Presentation on theme: "Medicinal Chemistry II 4 th year Pharm Students 1435-2014 Prepared by; Dr. Munjed Ibrahim Tel: 025270000-Ext.;"— Presentation transcript:
Medicinal Chemistry II 4 th year Pharm Students Prepared by; Dr. Munjed Ibrahim Tel: Ext.;
General Anaesthetics - Introduction Stages of anaesthesia produced by general anaesthetics General anaesthesia: loss of sensation with reversible loss of conciousness & Depression of defense and muscle reflexes. Slide 18 General anaesthesia involves administration of different drugs: 1.Premedication 2.Inducing agent(s) 3.Maintenance agent(s) Anesthetics are depressant drugs that produce a partial or total loss of the sensation.
Inducing agent Normally an intravenous anaesthetic Barbituate (thiopentone, methohexitone) Non-barbituate (propofol, ketamine) Maintaining anaesthesia Normally an inhaled gas halogenated hydrocarbons and ethers nitrous oxide (and….) General Anaesthetics - Introduction Premedication Prevention of bradycardia, bronchial secretion, muscle spasm Benzodiazepines (Diazepam) Narcotic analgesics Anticholinergic drugs (Scopolamine) Skeletal muscle relaxants (CNS) Slide 19 Anti-emetic agents may be required post-anaesthesia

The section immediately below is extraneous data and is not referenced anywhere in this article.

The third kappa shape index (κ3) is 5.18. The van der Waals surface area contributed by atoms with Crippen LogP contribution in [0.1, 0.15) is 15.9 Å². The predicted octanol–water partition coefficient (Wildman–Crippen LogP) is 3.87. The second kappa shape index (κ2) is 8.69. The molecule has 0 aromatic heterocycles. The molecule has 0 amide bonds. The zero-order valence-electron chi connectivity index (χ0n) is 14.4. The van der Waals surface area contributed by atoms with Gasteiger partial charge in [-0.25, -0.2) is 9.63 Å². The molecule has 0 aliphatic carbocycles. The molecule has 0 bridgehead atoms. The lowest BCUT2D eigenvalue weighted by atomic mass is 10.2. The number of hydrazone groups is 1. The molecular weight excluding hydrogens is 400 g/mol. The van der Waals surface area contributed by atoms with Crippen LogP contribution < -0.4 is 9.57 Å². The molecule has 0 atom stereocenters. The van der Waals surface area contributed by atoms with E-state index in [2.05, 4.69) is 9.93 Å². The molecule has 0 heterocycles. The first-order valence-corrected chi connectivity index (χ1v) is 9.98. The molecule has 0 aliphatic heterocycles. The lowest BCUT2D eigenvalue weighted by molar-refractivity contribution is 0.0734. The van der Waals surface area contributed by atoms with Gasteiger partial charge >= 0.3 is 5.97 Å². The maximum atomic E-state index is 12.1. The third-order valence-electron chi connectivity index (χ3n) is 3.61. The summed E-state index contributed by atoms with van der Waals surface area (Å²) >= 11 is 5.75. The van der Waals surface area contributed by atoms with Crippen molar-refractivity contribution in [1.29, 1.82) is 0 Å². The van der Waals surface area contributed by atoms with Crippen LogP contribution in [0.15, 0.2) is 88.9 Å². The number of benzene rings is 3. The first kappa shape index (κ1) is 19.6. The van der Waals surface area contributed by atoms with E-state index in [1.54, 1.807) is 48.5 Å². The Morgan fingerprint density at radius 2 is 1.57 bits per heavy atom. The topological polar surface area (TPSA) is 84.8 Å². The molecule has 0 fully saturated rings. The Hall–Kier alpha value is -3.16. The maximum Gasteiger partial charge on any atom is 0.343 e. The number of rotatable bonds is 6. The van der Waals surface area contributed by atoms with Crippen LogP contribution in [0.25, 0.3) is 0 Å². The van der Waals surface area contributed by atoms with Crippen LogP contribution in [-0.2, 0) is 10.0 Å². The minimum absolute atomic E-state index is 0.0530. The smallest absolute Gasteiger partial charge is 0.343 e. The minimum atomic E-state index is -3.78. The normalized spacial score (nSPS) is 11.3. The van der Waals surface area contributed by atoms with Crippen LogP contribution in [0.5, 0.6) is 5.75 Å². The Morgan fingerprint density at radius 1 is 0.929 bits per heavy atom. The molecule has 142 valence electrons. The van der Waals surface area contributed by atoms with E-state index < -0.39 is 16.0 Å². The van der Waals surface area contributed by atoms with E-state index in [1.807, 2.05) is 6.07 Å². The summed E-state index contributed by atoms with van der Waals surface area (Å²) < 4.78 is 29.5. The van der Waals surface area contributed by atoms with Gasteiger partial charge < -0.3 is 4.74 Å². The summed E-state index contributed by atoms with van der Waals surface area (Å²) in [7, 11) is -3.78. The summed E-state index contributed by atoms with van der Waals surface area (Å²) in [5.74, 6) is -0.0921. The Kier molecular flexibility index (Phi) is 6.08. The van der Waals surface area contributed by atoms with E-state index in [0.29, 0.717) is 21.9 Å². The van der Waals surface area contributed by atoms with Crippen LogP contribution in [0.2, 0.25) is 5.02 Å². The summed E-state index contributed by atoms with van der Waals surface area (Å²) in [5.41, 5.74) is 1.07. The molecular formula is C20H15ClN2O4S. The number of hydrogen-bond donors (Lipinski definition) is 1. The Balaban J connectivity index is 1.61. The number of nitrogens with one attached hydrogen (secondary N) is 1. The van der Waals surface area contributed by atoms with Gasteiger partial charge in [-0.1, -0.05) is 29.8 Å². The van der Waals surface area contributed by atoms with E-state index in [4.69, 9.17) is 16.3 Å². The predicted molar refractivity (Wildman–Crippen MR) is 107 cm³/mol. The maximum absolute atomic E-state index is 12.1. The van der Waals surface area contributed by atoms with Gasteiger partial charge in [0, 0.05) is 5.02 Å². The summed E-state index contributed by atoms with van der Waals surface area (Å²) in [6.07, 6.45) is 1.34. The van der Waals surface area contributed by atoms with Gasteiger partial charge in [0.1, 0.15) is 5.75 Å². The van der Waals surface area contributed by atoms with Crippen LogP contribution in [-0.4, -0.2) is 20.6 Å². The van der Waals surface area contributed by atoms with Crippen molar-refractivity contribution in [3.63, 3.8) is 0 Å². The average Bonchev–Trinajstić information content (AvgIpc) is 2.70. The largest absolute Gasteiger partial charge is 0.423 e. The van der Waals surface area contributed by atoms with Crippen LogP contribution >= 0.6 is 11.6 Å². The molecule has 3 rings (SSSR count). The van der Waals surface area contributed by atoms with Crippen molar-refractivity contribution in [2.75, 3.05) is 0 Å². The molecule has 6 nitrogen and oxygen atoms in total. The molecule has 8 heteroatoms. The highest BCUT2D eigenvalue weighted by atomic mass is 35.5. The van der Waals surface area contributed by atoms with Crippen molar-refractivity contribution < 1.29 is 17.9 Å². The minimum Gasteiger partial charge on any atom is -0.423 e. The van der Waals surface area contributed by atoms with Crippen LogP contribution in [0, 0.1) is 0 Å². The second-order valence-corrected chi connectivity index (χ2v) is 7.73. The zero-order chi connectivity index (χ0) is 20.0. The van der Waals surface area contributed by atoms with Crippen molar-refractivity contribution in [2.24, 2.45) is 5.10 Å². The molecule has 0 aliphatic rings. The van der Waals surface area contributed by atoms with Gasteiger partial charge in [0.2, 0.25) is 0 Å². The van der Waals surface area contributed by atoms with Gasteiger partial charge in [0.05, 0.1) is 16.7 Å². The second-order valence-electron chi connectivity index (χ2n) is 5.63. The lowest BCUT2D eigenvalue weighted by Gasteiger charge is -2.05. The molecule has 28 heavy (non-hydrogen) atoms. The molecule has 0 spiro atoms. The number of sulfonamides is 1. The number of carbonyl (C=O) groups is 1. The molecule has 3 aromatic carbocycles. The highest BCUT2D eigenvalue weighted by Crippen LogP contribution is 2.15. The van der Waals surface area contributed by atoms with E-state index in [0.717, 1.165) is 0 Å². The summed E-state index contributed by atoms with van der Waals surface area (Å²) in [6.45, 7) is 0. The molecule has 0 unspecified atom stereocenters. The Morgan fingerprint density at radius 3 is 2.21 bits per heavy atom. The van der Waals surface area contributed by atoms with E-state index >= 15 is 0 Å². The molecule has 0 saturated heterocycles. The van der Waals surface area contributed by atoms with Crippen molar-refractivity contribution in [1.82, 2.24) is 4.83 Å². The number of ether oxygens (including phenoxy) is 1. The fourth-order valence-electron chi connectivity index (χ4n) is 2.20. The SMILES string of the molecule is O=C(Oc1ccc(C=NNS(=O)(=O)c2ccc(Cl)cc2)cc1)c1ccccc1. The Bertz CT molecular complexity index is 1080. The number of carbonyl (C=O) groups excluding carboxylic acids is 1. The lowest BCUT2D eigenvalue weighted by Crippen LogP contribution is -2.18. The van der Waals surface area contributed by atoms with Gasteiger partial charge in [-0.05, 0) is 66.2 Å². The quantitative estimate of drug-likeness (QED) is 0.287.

1-Blocking the NMDA and glutamate controlled channels. Glutamate or NMDA (N-methyl-D-aspartate) receptors in the CNS are activated by the excitatory AA neurotransmitter glutamic acid. Agonists: This activation opens the channel, allowing K + to flow to the extra cellular fluid and Na and Ca ++ to flow into the nerve cell. The increased intracellular [ Ca ++ ] activates the liberation of the (NO), which causes alertness (consciousness). Antagonists: Ketamine blocks NMDA receptors, causes CNS depression (anesthesia) Mechanisms of anesthesia 2- Activation of the inhibitory GABA receptor controlled channel. Binding of GABA (inhibitory transmitter) to their receptors will open the Cl - channel, leading to the influx of Cl - and hyper- polarization of the neuron. Halothane and isoflurane inhibit the synaptic destruction of GABA, thereby increasing the GABA-ergic neurotransmission. Benzodiazepines and barbiturates: Inhance GABA opening Cl channels 4
1- Inhalation (pulmonary) Anesthetics: - Gases or vapors of volatile liquids that inhaled in a mixture with air or O Intravenous Anesthetics: Agents are psychologically well tolerated. They are quite useful as induction agents for inhalation anesthesia. 3- Combination Anesthesia: Combinations of medications is preferred to broaden the therapeutic range. Moreover, minimal doses of several substances are administered for particular goals of anesthesia. 5 Depending on route of administration, general anesthetics are classified